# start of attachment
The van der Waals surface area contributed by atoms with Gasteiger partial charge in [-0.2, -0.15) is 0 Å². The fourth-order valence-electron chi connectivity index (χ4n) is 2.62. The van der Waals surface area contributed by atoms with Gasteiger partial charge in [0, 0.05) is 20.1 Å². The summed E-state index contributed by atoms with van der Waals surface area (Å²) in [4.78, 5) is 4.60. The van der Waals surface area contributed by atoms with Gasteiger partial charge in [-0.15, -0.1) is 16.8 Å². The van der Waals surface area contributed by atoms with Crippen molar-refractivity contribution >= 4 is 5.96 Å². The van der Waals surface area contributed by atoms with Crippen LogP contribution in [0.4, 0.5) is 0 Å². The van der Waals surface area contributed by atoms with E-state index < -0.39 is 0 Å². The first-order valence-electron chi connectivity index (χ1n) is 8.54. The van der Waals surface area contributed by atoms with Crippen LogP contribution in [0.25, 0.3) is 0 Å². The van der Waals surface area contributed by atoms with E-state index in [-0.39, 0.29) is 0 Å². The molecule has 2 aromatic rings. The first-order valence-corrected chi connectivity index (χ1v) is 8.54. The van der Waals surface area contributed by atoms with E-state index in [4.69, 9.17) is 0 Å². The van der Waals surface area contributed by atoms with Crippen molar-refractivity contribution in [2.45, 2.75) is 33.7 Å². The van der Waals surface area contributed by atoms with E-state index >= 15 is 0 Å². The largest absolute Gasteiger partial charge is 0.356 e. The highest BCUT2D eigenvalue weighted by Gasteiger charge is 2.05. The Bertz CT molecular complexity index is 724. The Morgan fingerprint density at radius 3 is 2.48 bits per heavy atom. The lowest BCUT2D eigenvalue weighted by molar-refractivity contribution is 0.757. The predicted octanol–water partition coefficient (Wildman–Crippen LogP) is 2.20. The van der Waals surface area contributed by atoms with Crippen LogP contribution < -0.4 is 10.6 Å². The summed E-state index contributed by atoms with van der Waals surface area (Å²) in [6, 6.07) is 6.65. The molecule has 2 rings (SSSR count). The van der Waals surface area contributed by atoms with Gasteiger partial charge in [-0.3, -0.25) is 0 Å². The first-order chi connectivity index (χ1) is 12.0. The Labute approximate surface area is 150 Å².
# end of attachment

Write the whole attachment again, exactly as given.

The van der Waals surface area contributed by atoms with Gasteiger partial charge in [-0.2, -0.15) is 0 Å². The fourth-order valence-electron chi connectivity index (χ4n) is 2.62. The van der Waals surface area contributed by atoms with Gasteiger partial charge in [0, 0.05) is 20.1 Å². The summed E-state index contributed by atoms with van der Waals surface area (Å²) in [4.78, 5) is 4.60. The van der Waals surface area contributed by atoms with Gasteiger partial charge in [-0.15, -0.1) is 16.8 Å². The van der Waals surface area contributed by atoms with Crippen molar-refractivity contribution >= 4 is 5.96 Å². The van der Waals surface area contributed by atoms with Crippen LogP contribution in [0.4, 0.5) is 0 Å². The van der Waals surface area contributed by atoms with E-state index < -0.39 is 0 Å². The first-order valence-electron chi connectivity index (χ1n) is 8.54. The van der Waals surface area contributed by atoms with Crippen LogP contribution in [0.25, 0.3) is 0 Å². The van der Waals surface area contributed by atoms with E-state index in [-0.39, 0.29) is 0 Å². The molecule has 2 aromatic rings. The first-order valence-corrected chi connectivity index (χ1v) is 8.54. The van der Waals surface area contributed by atoms with E-state index in [4.69, 9.17) is 0 Å². The van der Waals surface area contributed by atoms with Crippen molar-refractivity contribution in [2.45, 2.75) is 33.7 Å². The van der Waals surface area contributed by atoms with E-state index >= 15 is 0 Å². The largest absolute Gasteiger partial charge is 0.356 e. The highest BCUT2D eigenvalue weighted by Gasteiger charge is 2.05. The Bertz CT molecular complexity index is 724. The Morgan fingerprint density at radius 3 is 2.48 bits per heavy atom. The lowest BCUT2D eigenvalue weighted by molar-refractivity contribution is 0.757. The predicted octanol–water partition coefficient (Wildman–Crippen LogP) is 2.20. The van der Waals surface area contributed by atoms with Crippen LogP contribution < -0.4 is 10.6 Å². The summed E-state index contributed by atoms with van der Waals surface area (Å²) in [6, 6.07) is 6.65. The molecule has 2 rings (SSSR count). The van der Waals surface area contributed by atoms with Gasteiger partial charge in [-0.3, -0.25) is 0 Å². The first-order chi connectivity index (χ1) is 12.0. The Labute approximate surface area is 150 Å².